I was slightly scared to read Moshfegh's My Year of Rest and Relaxation as her Eileen is one of my favorite books, and I was worried this one couldn't possible live up to it. Well, no worries! Our nameless narrator wants to spend an entire year sleeping; she believes this will solve all of her problems. She manages to connect with the worst psychiatrist in the history of the planet, and things go downhill from there. Our narrator is a shockingly awful person, but Moshfegh has the talent to have you hanging on every word until the end: a true storyteller. Exploring themes of human connection, the meaning of art, solitude, addiction, modern consumption, trust, psychological help, and the idea of rebirth, this is one fantastic character study about the meaning of life. What a book! Recommended By Dianah H., Powells.com
My Year of Rest and Relaxation is a vicious and outrageously funny satire starring a contemporary Sleeping Beauty in pre-9/11 New York. With the help of a killer cocktail of modern pharmaceuticals, our unusually beautiful heroine sets out to hibernate for a year in order to shrug off the tragedies and traumas of her past and emerge renewed. Author Ottessa Moshfegh is the dour friend all of us truly need, delivering eviscerating observations that have the power to brighten up even the darkest moments. Here she is at her best, inviting us to laugh with her as we stare into the howling emptiness beneath the vanities of capitalism. This is a horror story that we all may read with a little envy — what reader in our current cultural moment would not begrudge her protagonist the privilege of a year-long nap? Recommended By Cosima C., Powells.com
Only Ottessa Moshfegh could write a book that makes me laugh and want to die at the same time. She has a particular affinity for the grotesque and a singular talent for drawing beauty out of grime that is both hilarious and magnificently depressing. This is all admirably showcased in her latest book, chronicling a year in the life of a young woman who has everything we aspired to in 2000: beauty, an apartment on the Upper East Side, and a closet full of designer, likely bootcut, jeans. But there is a howling emptiness inside her, an inescapable pain she longs to sleep away. And thanks to the wonders of modern medicine and a bizarre, unscrupulous doctor, that's exactly what she does! Everything about My Year of Rest and Relaxation is perfect and painful and funny, just the thing to accompany a nice leisurely look into the abyss. Recommended By Lauren P., Powells.com
Synopses & Reviews
From one of our boldest, most celebrated new literary voices, a novel about a young woman’s efforts to duck the ills of the world by embarking on an extended hibernation with the help of one of the worst psychiatrists in the annals of literature and the battery of medicines she prescribes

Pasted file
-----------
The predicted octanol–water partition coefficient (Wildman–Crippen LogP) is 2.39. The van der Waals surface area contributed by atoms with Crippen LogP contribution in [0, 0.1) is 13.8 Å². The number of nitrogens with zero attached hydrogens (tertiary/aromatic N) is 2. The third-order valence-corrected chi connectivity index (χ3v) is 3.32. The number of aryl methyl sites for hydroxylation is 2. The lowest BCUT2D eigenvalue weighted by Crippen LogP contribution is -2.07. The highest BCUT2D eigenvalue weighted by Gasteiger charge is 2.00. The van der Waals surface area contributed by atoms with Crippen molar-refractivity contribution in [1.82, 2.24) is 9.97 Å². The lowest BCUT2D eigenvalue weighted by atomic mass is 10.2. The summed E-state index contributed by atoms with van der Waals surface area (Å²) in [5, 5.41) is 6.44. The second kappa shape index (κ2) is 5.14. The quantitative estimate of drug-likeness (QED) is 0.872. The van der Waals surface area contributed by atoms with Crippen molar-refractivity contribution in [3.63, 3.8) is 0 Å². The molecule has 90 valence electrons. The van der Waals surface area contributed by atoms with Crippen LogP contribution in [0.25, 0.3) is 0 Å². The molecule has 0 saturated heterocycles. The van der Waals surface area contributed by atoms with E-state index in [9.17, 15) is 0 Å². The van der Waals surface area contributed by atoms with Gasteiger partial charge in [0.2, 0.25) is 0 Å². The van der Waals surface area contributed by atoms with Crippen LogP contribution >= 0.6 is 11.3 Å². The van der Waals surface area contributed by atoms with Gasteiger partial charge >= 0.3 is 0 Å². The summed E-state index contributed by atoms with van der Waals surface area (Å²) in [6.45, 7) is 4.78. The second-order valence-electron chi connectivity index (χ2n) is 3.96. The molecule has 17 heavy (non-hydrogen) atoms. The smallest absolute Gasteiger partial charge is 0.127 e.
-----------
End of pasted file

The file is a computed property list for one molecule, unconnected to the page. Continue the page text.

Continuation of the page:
Our narrator should be happy, shouldn’t she? She’s young, thin, pretty, a recent Columbia graduate, works an easy job at a hip art gallery, lives in an apartment on the Upper East Side of Manhattan paid for, like the rest of her needs, by her inheritance. But there is a dark and vacuous hole in her heart, and it isn’t just the loss of her parents, or the way her Wall Street boyfriend treats her, or her sadomasochistic relationship with her best friend, Reva. It’s the year 2000 in a city aglitter with wealth and possibility; what could be so terribly wrong?
My Year of Rest and Relaxation is a powerful answer to that question. Through the story of a year spent under the influence of a truly mad combination of drugs designed to heal our heroine from her alienation from this world, Moshfegh shows us how reasonable, even necessary, alienation can be. Both tender and blackly funny, merciless and compassionate, it is a showcase for the gifts of one of our major writers working at the height of her powers.
“Moshfegh has a keen sense of everyday absurdities, a deadpan delivery, and such a well-honed sense of irony that the narrator’s predicament never feels tragic; this may be the finest existential novel not written by a French author....A nervy modern-day rebellion tale that isn’t afraid to get dark or find humor in the darkness.” Kirkus (Starred Review)
About the Author
Ottessa Moshfegh is a fiction writer from New England. Her first book, McGlue, a novella, won the Fence Modern Prize in Prose and the Believer Book Award. She is also the author of the short story collection Homesick for Another World. Her stories have been published in The Paris Review, The New Yorker, and Granta, and have earned her a Pushcart Prize, an O. Henry Award, the Plimpton Discovery Prize, and a grant from the National Endowment for the Arts. Eileen, her first novel, was shortlisted for the National Book Critics Circle Award and the Man Booker Prize, and won the PEN/Hemingway Award for debut fiction.